APHINITY (Adjuvant Pertuzumab andHerceptin IN Initial TherapY in Breast Cancer, NCT01358877/ BO25126/ BIG 4-11) is an international, Phase III, randomized, double-blind, placebo-controlled, two-arm study evaluating the efficacy and safety of Perjeta plus Herceptin and chemotherapy compared to Herceptin and chemotherapy as adjuvant therapy in 4,805 people with operable HER2-positive EBC.

People enrolled in the study underwent surgery and were randomized to one of two arms (1:1) to receive either:

  • Six to eight cycles of chemotherapy (anthracycline or non-anthracycline-containing regimen) with Perjeta and Herceptin, followed by Perjeta and Herceptin every three weeks for a total of one year (52 weeks) of treatment.
  • Six to eight cycles of chemotherapy (anthracycline or non-anthracycline-containing regimen) with placebo and Herceptin, followed by placebo and Herceptin every three weeks for a total of one year (52 weeks) of treatment.

Radiotherapy and/or endocrine therapy could be initiated at the end of adjuvant chemotherapy. For people with hormone receptor-positive disease enrolled in the APHINITY trial, it was recommended that endocrine therapy be administered for at least five years after completing adjuvant chemotherapy. The APHINITY study allowed for a range of standard chemotherapy regimens to be used and participants with both node-positive and node-negative disease were eligible for enrollment. The primary efficacy endpoint of the APHINITY study is iDFS, which in this study is defined as the time a patient lives without return of invasive breast cancer at any site or death from any cause after adjuvant treatment. Secondary endpoints include cardiac and overall safety, overall survival, disease-free survival and health-related quality of life.

Median follow-up for ITT population 45.4 months

 

Perjeta + Herceptin + chemotherapy
n=2,400

Placebo + Herceptin + chemotherapy
n=2,404

Invasive disease-free survival (iDFS) at 3 years

Intent-to-treat population (ITT)

n=4,804

94.1%

171 events

93.2%

210 events

HR=0.81; 95% CI 0.66-1.00, p=0.045

Node-positive subgroup

n=3,005

92.0%

139 events

90.2%

181 events

HR=0.77; 95% CI 0.62-0.96, p=0.019

Node-negative subgroup

n=1,799

97.5%

32 events

98.4%

29 events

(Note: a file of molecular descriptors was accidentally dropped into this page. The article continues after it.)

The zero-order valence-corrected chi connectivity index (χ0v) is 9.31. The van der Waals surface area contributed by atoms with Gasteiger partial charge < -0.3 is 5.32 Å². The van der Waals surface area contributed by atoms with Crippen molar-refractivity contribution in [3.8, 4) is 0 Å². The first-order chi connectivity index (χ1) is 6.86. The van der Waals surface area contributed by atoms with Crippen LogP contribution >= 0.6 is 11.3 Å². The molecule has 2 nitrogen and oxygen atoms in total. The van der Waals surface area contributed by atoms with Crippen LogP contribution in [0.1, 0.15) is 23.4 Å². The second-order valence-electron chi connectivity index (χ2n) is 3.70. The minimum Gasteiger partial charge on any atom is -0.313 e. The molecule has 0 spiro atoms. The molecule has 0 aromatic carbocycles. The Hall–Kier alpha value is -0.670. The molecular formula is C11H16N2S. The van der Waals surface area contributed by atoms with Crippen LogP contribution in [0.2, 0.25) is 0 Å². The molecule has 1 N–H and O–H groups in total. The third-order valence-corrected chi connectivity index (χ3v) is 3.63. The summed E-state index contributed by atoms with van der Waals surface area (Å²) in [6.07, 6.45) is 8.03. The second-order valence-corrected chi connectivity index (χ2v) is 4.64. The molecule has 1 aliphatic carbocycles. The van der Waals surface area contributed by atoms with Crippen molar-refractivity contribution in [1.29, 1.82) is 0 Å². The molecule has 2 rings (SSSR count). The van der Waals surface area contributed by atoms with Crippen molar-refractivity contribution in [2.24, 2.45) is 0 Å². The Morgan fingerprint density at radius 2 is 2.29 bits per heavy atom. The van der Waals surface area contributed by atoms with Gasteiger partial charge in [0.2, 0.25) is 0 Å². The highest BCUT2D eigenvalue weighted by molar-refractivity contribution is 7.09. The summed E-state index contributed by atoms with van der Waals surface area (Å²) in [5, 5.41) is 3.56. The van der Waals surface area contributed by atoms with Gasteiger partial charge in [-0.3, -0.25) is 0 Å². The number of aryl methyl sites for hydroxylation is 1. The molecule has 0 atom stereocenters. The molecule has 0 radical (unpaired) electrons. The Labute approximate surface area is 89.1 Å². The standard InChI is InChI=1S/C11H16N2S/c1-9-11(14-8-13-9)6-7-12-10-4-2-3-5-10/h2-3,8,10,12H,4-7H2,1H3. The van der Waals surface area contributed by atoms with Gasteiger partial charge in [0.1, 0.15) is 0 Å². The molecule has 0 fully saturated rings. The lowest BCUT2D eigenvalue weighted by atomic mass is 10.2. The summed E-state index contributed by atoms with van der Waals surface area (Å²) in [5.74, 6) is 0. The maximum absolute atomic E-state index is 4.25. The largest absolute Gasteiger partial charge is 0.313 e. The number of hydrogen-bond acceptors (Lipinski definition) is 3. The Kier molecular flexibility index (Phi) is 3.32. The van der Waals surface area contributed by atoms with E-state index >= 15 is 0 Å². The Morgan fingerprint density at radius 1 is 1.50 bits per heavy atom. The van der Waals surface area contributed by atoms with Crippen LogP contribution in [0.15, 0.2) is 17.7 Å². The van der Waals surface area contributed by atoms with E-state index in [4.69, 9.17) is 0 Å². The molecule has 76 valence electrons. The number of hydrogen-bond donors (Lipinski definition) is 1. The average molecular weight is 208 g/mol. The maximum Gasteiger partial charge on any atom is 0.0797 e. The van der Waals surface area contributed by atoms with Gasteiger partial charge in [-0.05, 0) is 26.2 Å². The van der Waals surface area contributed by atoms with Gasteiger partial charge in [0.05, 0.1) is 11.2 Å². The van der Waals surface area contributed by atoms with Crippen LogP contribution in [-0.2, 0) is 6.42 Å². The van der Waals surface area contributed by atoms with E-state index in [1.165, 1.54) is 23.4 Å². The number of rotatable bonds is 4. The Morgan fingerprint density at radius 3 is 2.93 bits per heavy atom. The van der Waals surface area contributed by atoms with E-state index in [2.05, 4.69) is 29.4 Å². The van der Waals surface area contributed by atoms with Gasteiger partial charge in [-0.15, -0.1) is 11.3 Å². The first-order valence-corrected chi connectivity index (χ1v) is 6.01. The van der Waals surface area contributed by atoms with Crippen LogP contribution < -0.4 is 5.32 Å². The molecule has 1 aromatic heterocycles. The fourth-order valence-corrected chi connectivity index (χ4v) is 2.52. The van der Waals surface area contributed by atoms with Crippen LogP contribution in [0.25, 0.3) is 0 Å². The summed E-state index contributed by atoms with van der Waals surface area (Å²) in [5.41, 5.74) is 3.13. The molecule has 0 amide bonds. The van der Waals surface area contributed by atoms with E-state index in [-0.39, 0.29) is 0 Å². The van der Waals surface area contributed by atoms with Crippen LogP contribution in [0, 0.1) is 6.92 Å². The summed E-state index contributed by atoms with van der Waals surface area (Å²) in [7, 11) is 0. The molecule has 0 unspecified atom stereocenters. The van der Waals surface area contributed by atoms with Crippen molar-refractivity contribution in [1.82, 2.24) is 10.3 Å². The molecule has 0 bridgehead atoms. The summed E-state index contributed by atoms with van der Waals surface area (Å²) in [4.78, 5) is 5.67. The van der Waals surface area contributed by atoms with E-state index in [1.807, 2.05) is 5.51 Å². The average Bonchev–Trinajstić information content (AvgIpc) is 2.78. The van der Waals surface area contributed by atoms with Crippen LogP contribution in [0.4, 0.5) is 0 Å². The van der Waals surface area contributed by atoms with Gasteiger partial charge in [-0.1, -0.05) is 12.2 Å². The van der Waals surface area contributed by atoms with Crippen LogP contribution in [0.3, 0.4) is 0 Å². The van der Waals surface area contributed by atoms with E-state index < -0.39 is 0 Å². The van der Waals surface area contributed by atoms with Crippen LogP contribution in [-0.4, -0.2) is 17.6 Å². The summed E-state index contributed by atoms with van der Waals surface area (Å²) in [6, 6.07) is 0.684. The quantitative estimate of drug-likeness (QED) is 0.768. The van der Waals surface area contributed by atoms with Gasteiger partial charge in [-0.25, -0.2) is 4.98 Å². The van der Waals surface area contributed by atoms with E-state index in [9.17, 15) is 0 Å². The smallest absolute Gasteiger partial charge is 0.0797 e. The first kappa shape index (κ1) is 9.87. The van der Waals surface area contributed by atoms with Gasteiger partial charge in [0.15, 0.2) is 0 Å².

HR=1.13; 95% CI 0.68-1.86, p=0.644

Hormone receptor-positive subgroup

n=3,082

94.8%

100 events

94.4%

119 events

HR=0.86; 95% CI 0.66-1.13, p=0.277

Hormone receptor-negative subgroup
n=1,722

92.8%

71 events

91.2%

91 events

HR=0.76; 95% CI 0.56-1.04, p=0.085

Estimate of invasive disease-free survival (iDFS) at 4 years*

Intent-to-treat population

n=4,804

92.3%

90.6%

Node-positive subgroup

n=3,005

89.9%

86.7%

Node-negative subgroup

n=1,799

96.2%

96.7%

Hormone receptor-positive subgroup

n=3,082

93.0%

91.6%

Hormone receptor-negative subgroup
n=1,722

91.0%

88.7%

Safety

Grade 3 or higher adverse event (AE)

64.2%

57.3%

Fatal AE

0.8%

0.8%

Primary cardiac event**

0.7%

0.3%

Difference 0.4%; 95% CI 0.0-0.8%

Most common (≥5%) severe (Grade 3 or higher) AEs

Neutropenia

Decrease in a certain type of white blood cell

16.3%

15.7%

Febrile neutropenia

Fever associated with decrease in a certain type of white blood cell

12.1%

11.1%

Diarrhea

9.8%

3.7%

Diarrhea

Onset after chemotherapy, during targeted therapy

0.5%

0.2%

Neutrophil count decreased

Decrease in a certain type of white blood cell

9.6%

9.6%

Anemia

Decrease in red blood cells or hemoglobin

6.9%

4.7%

* iDFS at four years was calculated based on data available at the time of primary analysis with median follow-up of 45.4 months

** Primary cardiac events included heart failure New York Heart Association (NYHA) class III or IV with left ventricular ejection fraction (LVEF) drop ≥10 points from baseline and to below 50 percent; and cardiac death

About Perjeta

Perjeta is a medicine that targets the HER2 receptor, a protein found on the outside of many normal cells and in high quantities on the outside of cancer cells in HER2-positive cancers. Perjeta is designed specifically to prevent the HER2 receptor from pairing (or ‘dimerizing’) with other HER receptors (EGFR/HER1, HER3 and HER4) on the surface of cells, a process that is believed to play a role in tumor growth and survival. Binding of Perjeta to HER2 may also signal the body’s immune system to destroy the cancer cells. The mechanisms of action of Perjeta and Herceptin are believed to complement each other, as both bind to the HER2 receptor, but to different places. The combination of Perjeta and Herceptin is thought to provide a more comprehensive, dual blockade of HER signaling pathways, thus preventing tumor cell growth and survival.

Perjeta Indication Statement

Perjeta is approved for use prior to surgery in combination with Herceptin and docetaxel chemotherapy in people with HER2-positive, locally advanced, inflammatory, or early stage (tumor is greater than two centimeters in diameter or node-positive) breast cancer. Perjeta should be used as part of a complete treatment regimen for early stage breast cancer. This use of Perjeta is based on an improvement in the percentage of patients whose cancer shrinks or disappears after treatment. Currently, no data have shown whether or not treatment with Perjeta prior to surgery improves survival.